“One of the advantages we have is that our Interpros is the exact same with three days of 36 holes and foursomes in the morning and obviously that didn’t go to plan with Leinster this year but it definitely helped us out because we would be slightly more used to it than other countries.

“The last day you normally would be tired but with the adrenaline going through everyone you don’t really get it, it’s only five minutes after my match finished that I felt absolutely shot, then when you start watching the other matches the juices start flowing and the energy comes back.”

The season is not over for Moran who will look to finish in style with a win at the Flogas Irish Amateur Open at the European Club next month. He feels the win at the Ulster Strokeplay last October has given him the belief to make huge strides this season.

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Robert Moran by Golffile

“It was my second or third tournament of the season, it was a nice boost to win, I would trust my golf but it’s so hard to get over the line and finish tournaments so to win in a playoff as well gives you that bit more belief and it set me up for the rest of the year.

“It’s always nice to start off the year that way.”

Usually when amateurs make the step up to the professional ranks to rub shoulders with their idols it’s an amazing experience regardless of the performance, it was the polar opposite for Moran who was extremely disappointed with his performance at the ISPS HANDA World Invitational at Galgorm Castle in August.

An attitude to be admired as the youngster wasn’t there to make up the numbers at the tri-sanctioned event.

Moran put his poor performance down to fatigue and acknowledged that he would have played poorly no matter what tournament it was after a gruelling schedule finally caught up with him.

“It was pretty terrible to be honest.

“I think it was the tenth tournament I played in eleven weeks and I was tired, my golf wasn’t there so I didn’t enjoy the experience at all.

“It’s the worst golf I played in years, it would be nice to say it was cool but I really didn’t enjoy it at all because my golf was horrific. I wish I could have performed better and I probably would have enjoyed it more, but yeah it is a cool experience but whatever that week was from the practice, everything I was just all over the shop.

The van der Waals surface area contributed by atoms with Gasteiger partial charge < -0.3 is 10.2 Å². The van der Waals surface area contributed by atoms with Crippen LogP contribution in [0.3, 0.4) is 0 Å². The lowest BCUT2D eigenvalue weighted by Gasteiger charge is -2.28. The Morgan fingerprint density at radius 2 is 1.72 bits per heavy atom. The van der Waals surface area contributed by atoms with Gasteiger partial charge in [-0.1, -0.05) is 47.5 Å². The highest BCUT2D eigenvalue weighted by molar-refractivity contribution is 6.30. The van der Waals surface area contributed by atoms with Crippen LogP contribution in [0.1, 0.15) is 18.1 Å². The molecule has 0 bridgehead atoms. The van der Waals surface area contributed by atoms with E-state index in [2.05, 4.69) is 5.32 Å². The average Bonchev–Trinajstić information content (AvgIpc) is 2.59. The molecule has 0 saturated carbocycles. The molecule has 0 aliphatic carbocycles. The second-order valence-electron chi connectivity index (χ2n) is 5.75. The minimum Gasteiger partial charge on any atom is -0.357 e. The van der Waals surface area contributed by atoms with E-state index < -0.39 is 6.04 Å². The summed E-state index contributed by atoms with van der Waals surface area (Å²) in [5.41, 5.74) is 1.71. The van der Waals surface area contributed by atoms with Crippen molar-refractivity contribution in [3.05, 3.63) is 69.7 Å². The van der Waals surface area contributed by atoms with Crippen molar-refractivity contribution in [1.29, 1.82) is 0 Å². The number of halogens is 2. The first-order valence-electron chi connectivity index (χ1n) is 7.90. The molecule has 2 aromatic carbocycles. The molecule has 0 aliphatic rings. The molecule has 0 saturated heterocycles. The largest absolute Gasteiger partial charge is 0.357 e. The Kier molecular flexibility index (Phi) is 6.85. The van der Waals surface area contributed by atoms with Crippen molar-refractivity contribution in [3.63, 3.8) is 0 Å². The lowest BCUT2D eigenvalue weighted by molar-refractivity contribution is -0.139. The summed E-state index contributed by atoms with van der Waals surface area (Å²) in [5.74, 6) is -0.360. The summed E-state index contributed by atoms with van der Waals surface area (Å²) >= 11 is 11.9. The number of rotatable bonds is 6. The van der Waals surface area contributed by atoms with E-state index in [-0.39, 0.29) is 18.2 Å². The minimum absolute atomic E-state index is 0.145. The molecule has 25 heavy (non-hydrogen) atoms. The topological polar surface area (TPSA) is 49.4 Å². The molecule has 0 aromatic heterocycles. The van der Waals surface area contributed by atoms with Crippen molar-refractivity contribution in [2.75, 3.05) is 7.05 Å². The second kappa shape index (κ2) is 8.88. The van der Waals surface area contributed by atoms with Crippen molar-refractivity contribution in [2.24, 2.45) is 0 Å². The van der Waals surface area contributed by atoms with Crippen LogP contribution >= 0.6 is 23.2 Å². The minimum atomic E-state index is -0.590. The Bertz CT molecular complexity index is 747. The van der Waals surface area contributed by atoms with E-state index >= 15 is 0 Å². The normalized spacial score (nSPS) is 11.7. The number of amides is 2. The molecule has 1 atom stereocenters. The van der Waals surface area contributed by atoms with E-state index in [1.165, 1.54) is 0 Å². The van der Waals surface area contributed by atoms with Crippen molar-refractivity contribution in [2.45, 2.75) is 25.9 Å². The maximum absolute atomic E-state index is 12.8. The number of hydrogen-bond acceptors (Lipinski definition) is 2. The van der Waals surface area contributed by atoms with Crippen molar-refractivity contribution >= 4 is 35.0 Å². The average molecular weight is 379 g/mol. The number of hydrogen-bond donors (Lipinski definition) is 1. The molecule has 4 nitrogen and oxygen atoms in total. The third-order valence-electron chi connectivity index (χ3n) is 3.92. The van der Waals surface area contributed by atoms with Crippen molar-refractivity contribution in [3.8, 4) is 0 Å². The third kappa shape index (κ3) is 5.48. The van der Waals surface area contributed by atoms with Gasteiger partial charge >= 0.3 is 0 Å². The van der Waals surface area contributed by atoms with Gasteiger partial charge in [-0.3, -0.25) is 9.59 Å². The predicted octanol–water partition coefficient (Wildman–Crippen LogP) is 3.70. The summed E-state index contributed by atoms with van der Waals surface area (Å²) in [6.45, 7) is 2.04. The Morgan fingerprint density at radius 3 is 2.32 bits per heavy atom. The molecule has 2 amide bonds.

“It was a kick up the backside, I took a break after it and reviewed it and went on.

“The one thing I learned is that those weeks are a bit longer than the usual tournament, with just the build up and stuff like that, so I need to prioritise rest and try not be tired going to it. It’s impressive how the pros do play five, six, seven weeks in a row.

“It was impressive to see those guys play but it’s not my fondest experience,” he added.

Having joined Castle Golf Club in Dublin at the tender age of ten, Moran has been taken aback with how supportive the club and its members have been towards him and the other star names to come out of the golf club down the years.

Moran also paid tribute to the competitive nature within the club having grown up playing matches against some of the older elite players in the club which has improved his golf.

“I can’t really thank the place enough, the members are always so supportive no matter what it is and we have so many good players that have come through here, a few lads have played for Ireland, won Interprovincial caps, won tournaments and stuff like that.

“That’s one of the biggest things to thank is all those boys that would have been older and better than me and helped me, just playing with them and learning from them.

“There’s big competition up here which I find great. If you want to play a nine or thirteen hole match, it’s brilliant to be able to get out with them.

“There’s a lot of members who you would see everywhere at every Senior Cup match who would be interested in how I’m getting on and slagging me if they bogeys on my card or congratulating me on the good stuff.

“I think it’s one of the best supported clubs to be in and especially when you come back after winning all the members have kind words for you,” he added.

With the Castleknock Scratch Cup this weekend and the Flogas Irish Amateur Open next month, Moran will be looking for even more success to top off a brilliant season.